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Suggested Citation:"Front Matter." National Research Council. 2002. Down to Earth: Geographic Information for Sustainable Development in Africa. Washington, DC: The National Academies Press. doi: 10.17226/10455.
×

DOWN TO EARTH

Geographic Information for Sustainable Development in Africa

Committee on the Geographic Foundation for Agenda 21

Committee on Geography

Mapping Science Committee

Board on Earth Sciences and Resources

Division on Earth and Life Studies

NATIONAL RESEARCH COUNCIL
OF THE NATIONAL ACADEMIES

THE NATIONAL ACADEMIES PRESS
Washington, D.C.
www.nap.edu

Suggested Citation:"Front Matter." National Research Council. 2002. Down to Earth: Geographic Information for Sustainable Development in Africa. Washington, DC: The National Academies Press. doi: 10.17226/10455.
×

THE NATIONAL ACADEMIES PRESS
500 Fifth Street, N.W. Washington, DC 20001

NOTICE: The project that is the subject of this report was approved by the Governing Board of the National Research Council, whose members are drawn from the councils of the National Academy of Sciences, the National Academy of Engineering, and the Institute of Medicine. The members of the committee responsible for the report were chosen for their special competences and with regard for appropriate balance.

This study was jointly sponsored by the Environmental Systems Research Institute, National Aeronautics and Space Administration, National Imagery and Mapping Agency, National Oceanic and Atmospheric Administration, National Science Foundation, U.S. Agency for International Development, U.S. Department of State, and U.S. Geological Survey. Any opinions, findings, conclusions, or recommendations expressed in this publication are those of the authors and do not necessarily reflect the view of the organizations or agencies that provided support for this project.

International Standard Book Number: 0-309-08478-4

Library of Congress Control Number: 2002110505

Front cover: Left—a GeoCover-Ortho image of Mount Kilimanjaro originally obtained at 30 × 30 m spatial resolution. It has a positional accuracy of better than 50 m (root mean square error). Landsat TM bands 7,4,2 (mid-infrared, near-infrared, and green) are displayed (courtesy of Earth Satellite Corporation). Each color or shade is unique and depends on the vegetation type, health, and growth stage. The bright greens are dense vegetation. The purples and pinks are sparse to no vegetation. The bottom third center of the image along Mount Kilimanjaro’s lower slopes contains areas of clear cuts (in pinks) surrounded by uncut verdant forest (bright greens). The top of the mountain is snow-covered (blue) and the white areas are clouds. Upper Right—artist’s rendition of the Shuttle Radar Topography Mission 60-m (200-ft) mast being deployed from the space shuttle Endeavor (courtesy NASA Jet Propulsion Laboratory). Radar images are collected from the end of the mast and from the shuttle payload bay. Lower Right—paper maps used in decision support in Namibia (courtesy of Jo Tagg, Namibia Nature Foundation).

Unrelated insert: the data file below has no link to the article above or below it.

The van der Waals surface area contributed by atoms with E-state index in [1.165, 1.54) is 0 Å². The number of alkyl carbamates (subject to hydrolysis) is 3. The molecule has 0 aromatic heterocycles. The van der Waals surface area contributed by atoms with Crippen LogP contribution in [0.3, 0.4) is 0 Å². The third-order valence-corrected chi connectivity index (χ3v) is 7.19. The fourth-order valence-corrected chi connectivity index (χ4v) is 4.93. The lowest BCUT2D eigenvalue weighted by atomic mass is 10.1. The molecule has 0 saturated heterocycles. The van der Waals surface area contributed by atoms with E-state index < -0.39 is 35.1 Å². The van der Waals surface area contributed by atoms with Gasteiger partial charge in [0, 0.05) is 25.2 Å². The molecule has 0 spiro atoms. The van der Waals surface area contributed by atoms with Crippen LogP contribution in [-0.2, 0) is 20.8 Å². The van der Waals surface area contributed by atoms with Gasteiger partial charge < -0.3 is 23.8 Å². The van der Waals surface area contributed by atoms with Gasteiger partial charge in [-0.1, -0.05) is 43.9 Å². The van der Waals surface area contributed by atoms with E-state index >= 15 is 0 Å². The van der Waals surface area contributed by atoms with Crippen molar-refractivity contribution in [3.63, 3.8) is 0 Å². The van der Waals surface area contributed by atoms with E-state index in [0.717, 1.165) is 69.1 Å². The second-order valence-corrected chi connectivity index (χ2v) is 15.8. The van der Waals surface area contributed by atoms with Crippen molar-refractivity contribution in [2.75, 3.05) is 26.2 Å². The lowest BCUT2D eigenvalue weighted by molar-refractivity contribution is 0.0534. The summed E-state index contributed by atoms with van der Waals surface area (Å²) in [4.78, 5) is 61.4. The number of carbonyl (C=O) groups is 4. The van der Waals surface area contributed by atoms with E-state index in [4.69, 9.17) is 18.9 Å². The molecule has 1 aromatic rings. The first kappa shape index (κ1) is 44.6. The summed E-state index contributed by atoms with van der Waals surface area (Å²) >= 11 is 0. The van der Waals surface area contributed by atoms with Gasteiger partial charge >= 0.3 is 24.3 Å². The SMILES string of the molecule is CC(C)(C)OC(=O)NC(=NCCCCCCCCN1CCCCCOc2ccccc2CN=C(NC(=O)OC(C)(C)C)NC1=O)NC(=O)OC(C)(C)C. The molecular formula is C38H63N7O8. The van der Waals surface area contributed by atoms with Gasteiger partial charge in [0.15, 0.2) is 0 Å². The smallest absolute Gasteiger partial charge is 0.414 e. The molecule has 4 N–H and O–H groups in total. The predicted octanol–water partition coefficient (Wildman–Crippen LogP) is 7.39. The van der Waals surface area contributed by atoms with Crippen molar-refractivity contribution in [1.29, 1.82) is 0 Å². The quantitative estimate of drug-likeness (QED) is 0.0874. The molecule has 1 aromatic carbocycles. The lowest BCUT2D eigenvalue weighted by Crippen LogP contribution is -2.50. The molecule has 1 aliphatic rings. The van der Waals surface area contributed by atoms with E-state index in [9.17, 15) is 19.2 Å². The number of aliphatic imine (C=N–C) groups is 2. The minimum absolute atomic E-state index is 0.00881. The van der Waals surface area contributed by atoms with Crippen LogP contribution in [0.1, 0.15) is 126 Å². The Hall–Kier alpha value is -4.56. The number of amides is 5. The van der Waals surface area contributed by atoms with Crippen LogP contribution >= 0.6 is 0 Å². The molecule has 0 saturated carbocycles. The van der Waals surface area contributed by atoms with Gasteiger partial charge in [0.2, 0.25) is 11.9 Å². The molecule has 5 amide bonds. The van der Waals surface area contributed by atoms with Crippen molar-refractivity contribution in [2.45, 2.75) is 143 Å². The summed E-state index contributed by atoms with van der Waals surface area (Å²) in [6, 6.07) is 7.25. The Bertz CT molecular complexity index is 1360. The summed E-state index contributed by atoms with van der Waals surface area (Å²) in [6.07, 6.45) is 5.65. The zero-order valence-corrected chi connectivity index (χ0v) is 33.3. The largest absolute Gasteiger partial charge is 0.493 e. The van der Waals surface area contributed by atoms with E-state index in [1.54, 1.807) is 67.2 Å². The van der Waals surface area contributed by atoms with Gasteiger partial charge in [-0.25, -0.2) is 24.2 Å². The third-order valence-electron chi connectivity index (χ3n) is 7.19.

Cover designed by Van Nguyen

Copies of this report are available from:
The National Academies Press
500 Fifth Street, N.W. Washington, DC 20055 Lockbox 285 800-624-6242 202-334-3313 (in the Washington metropolitan area) http://www.nap.edu

Copyright 2002 by the National Academy of Sciences. All rights reserved.

Printed in the United States of America

Suggested Citation:"Front Matter." National Research Council. 2002. Down to Earth: Geographic Information for Sustainable Development in Africa. Washington, DC: The National Academies Press. doi: 10.17226/10455.
×

THE NATIONAL ACADEMIES

Advisers to the Nation on Science, Engineering, and Medicine

The National Academy of Sciences is a private, nonprofit, self-perpetuating society of distinguished scholars engaged in scientific and engineering research, dedicated to the furtherance of science and technology and to their use for the general welfare. Upon the authority of the charter granted to it by the Congress in 1863, the Academy has a mandate that requires it to advise the federal government on scientific and technical matters. Dr. Bruce M. Alberts is president of the National Academy of Sciences.

The National Academy of Engineering was established in 1964, under the charter of the National Academy of Sciences, as a parallel organization of outstanding engineers. It is autonomous in its administration and in the selection of its members, sharing with the National Academy of Sciences the responsibility for advising the federal government. The National Academy of Engineering also sponsors engineering programs aimed at meeting national needs, encourages education and research, and recognizes the superior achievements of engineers. Dr. Wm. A. Wulf is president of the National Academy of Engineering.

The Institute of Medicine was established in 1970 by the National Academy of Sciences to secure the services of eminent members of appropriate professions in the examination of policy matters pertaining to the health of the public. The Institute acts under the responsibility given to the National Academy of Sciences by its congressional charter to be an adviser to the federal government and, upon its own initiative, to identify issues of medical care, research, and education. Dr. Harvey V. Fineberg is president of the Institute of Medicine.